Batesville, In. — The Batesville Christian Church will host adoption support group meetings on the fourth Monday of each month between February and July of 2019. The meetings will be held at the church at 1294 Columbus Avenue from 11:30 a.m. to 1 p.m.For more information please call 812-929-3234.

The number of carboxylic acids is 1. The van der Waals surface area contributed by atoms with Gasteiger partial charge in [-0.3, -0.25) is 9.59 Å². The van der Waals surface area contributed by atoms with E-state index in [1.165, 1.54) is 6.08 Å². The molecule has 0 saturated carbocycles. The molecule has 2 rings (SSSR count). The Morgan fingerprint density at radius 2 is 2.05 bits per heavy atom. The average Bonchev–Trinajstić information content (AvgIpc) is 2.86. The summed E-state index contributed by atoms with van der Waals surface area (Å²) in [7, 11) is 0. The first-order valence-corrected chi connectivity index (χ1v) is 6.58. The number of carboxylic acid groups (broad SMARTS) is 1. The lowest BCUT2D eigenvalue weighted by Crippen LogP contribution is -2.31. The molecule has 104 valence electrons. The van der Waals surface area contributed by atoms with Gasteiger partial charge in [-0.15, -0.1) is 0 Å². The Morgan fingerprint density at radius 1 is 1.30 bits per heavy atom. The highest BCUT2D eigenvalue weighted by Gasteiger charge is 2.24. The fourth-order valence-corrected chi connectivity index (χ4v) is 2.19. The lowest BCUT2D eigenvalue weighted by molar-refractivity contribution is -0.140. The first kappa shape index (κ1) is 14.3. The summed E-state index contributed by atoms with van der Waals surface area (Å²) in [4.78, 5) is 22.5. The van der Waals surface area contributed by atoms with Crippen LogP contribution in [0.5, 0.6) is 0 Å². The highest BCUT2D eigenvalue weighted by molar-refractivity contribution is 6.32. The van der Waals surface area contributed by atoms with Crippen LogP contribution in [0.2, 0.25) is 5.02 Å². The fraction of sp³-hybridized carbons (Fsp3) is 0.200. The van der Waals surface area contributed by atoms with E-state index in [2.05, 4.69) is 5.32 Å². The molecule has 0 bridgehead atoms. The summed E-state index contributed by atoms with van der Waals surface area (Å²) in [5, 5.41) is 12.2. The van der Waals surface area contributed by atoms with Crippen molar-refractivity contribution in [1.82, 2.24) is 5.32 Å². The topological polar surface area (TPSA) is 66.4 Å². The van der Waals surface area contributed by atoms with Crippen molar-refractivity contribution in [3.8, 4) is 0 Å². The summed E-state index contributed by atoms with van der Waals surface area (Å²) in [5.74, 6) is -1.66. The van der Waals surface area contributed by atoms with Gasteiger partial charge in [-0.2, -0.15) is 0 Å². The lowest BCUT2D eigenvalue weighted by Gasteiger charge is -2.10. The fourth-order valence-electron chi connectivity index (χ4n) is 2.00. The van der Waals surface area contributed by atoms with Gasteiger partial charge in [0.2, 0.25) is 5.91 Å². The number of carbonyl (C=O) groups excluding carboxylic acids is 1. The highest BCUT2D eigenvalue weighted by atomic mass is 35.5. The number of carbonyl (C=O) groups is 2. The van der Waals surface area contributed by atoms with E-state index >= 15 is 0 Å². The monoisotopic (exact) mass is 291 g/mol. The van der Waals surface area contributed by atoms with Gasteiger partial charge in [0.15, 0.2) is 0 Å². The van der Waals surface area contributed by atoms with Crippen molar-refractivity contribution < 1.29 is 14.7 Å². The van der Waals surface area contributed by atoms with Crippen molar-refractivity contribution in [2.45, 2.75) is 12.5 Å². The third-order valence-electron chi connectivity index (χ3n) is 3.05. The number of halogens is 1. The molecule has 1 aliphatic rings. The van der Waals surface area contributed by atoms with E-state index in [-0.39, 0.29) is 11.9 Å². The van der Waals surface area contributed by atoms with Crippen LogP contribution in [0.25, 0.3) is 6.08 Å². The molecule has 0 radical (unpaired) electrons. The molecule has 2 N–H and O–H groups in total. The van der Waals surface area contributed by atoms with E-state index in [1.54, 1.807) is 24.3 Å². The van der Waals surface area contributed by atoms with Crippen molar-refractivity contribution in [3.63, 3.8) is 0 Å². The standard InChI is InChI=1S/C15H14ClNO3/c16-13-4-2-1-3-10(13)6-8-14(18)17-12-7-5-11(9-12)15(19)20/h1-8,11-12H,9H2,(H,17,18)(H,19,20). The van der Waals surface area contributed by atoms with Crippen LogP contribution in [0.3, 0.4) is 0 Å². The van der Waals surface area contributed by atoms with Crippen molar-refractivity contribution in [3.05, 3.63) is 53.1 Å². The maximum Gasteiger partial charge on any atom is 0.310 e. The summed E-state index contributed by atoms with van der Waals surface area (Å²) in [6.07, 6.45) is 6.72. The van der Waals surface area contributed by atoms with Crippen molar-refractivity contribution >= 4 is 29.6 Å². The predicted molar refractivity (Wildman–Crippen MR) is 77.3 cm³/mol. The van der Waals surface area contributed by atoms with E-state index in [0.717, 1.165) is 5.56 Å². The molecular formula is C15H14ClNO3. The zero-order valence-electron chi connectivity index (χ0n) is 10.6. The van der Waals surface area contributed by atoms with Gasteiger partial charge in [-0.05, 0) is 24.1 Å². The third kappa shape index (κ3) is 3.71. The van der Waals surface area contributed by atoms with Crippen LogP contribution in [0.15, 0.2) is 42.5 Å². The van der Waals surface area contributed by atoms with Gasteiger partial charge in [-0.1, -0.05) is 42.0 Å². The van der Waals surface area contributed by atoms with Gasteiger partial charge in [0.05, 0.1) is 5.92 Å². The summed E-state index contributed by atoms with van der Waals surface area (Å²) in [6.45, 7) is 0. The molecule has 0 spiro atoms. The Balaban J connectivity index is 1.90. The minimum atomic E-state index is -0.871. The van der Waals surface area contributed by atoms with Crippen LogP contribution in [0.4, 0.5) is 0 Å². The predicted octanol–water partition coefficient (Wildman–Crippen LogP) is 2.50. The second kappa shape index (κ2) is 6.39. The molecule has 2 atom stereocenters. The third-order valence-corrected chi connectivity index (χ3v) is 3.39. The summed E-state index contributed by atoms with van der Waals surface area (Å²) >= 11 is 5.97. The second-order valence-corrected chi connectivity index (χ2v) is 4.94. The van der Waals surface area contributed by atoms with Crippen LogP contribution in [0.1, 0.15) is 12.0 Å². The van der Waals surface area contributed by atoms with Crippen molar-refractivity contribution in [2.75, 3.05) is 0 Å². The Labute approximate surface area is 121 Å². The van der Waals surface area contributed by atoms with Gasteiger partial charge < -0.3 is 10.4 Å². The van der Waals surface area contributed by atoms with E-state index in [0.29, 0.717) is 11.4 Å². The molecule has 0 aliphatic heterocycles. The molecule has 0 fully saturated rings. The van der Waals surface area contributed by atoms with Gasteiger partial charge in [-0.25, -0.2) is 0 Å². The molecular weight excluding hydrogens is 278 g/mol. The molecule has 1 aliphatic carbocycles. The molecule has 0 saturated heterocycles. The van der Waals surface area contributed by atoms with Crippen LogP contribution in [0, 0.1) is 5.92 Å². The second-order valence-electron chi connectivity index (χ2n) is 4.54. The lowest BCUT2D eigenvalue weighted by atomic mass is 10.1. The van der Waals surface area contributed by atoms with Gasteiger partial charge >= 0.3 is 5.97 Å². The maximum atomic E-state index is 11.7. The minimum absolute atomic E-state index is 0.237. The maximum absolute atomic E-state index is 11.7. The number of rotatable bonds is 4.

WHAT a week it has been for Donegal. Incredible emotions last Sunday as Jim McGuinness, Rory Gallagher and Michael Murphy led the county to All-Ireland glory at Croke Park.There was an incredible electric atmosphere at Croker; repeated in every townland across the county.And that buzz has continued for the past week as the players and their management team gave so generously of their time in touring as many towns and villages as possible.This incredibly emotional video was produced by jacksonsmediatv.com. They followed the team to the home clubs of manager Jim McGuinness and captain Michael Murphy.The homecomings to Glenties and Glenswilly were special moments for them, their families and their friends – and the communities brought together by gaelic games.One week on from that special day in Dublin, watch this stunning video. And enjoy it.Click to play. SIMPLY STUNNING: VIDEO OF SAM’S VISITS TO GLENTIES AND GLENSWILLY was last modified: September 30th, 2012 by BrendaShare this:Click to share on Facebook (Opens in new window)Click to share on Twitter (Opens in new window)Click to share on LinkedIn (Opens in new window)Click to share on Reddit (Opens in new window)Click to share on Pocket (Opens in new window)Click to share on Telegram (Opens in new window)Click to share on WhatsApp (Opens in new window)Click to share on Skype (Opens in new window)Click to print (Opens in new window) Tags:SIMPLY STUNNING: VIDEO OF SAM’S VISITS TO GLENTIES AND GLENSWILLY